Fun Fact: Ginseng has long been a coveted resource in Canada! After it was noticed by European settlers in the 1700's ginseng became Canada's second most important export behind fur!
Deforestation, as a result of urban development and natural resource extraction, has resulted in the loss of suitable habitat for American ginseng and countless other species at risk. Deforestation often results in large openings in the forest canopy, which allows more light to reach the forest floor than can be tolerated by ginseng. This light then alters temperature and soil moisture levels on the forest floor which can cause increased competition for space (as more sun tolerant species take over the understory).
3. Plant mortality as a result of browsing, predation and disease
Deforestation results in increased densities of understory species which then supports increased populations of browsers like white-tailed deer. These deer then damage ginseng plants through browsing and cause decreases in the overall fitness (health) of the plants resulting in reduced the seed production. Seed consumption by small rodents and plant mortality caused by naturally occurring diseases also reduce these plants natural populations.
4. Invasive species
Invasive species of plants are negatively impacting the habitat of American ginseng. Species like garlic mustard for example, can completely overtake and out-compete native species. In addition, invasive species of slug have been found to cause significant damage to American ginseng.
Current Conservation Efforts:
Known populations of American ginseng are being monitored and managed through the implementation of deer exclosures and by collecting and planting seeds. To protect plants from illegal harvest authorities are visually blocking populations from walking paths (out of sight out of mind) and are dying roots of known wild populations blue. This discolouration of the roots serves to decrease their value, dissuade their collection, and aids in tracking any collected roots that appear in illegal market. Conservationists are also continually searching for new, previously unknown populations.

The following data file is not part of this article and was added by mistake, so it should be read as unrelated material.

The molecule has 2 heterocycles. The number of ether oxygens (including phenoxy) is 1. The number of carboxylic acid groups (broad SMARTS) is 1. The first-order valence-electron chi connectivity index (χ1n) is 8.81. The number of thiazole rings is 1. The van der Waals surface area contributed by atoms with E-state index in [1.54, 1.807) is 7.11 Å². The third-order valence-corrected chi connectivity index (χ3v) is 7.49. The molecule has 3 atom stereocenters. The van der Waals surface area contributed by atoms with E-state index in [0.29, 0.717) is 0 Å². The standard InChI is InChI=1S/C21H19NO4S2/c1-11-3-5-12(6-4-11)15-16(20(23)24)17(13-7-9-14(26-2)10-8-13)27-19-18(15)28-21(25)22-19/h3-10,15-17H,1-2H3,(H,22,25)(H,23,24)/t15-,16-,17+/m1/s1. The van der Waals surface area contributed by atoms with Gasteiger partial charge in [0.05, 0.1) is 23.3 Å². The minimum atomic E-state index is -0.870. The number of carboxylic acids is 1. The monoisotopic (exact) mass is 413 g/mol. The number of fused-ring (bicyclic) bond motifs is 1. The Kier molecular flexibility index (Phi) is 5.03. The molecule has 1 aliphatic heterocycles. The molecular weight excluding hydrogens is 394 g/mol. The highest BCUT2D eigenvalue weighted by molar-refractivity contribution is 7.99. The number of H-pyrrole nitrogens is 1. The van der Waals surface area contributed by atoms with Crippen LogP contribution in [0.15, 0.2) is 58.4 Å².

How can you help?
If you find a plant that you think is American ginseng, do not pick it, and do not advertise its location (to prevent people from poaching it). Instead, take a photo and GPS location and report it to The Land Between here. Another way that you can help is by learning how to identify invasive species! If you find any invasive species on your property, promptly remove them and dispose of them appropriately. This will help to protect the native habitat of American ginseng and many other species! Learn more about Ontario's invasive species here. Like the flavour/effects of wild ginseng? There are many store-bought alternatives which can meet your medicinal and/or culinary needs that do not negatively impact the species survival!
- Argus, G.W. and J. White. 1984. Panax quinquefolium L. In G.W. Argus and C.J. Keddy, ed. Atlas of the rare vascular plants of Ontario, part 3. Natural Science Museum, Canadian National Museum, Ottawa.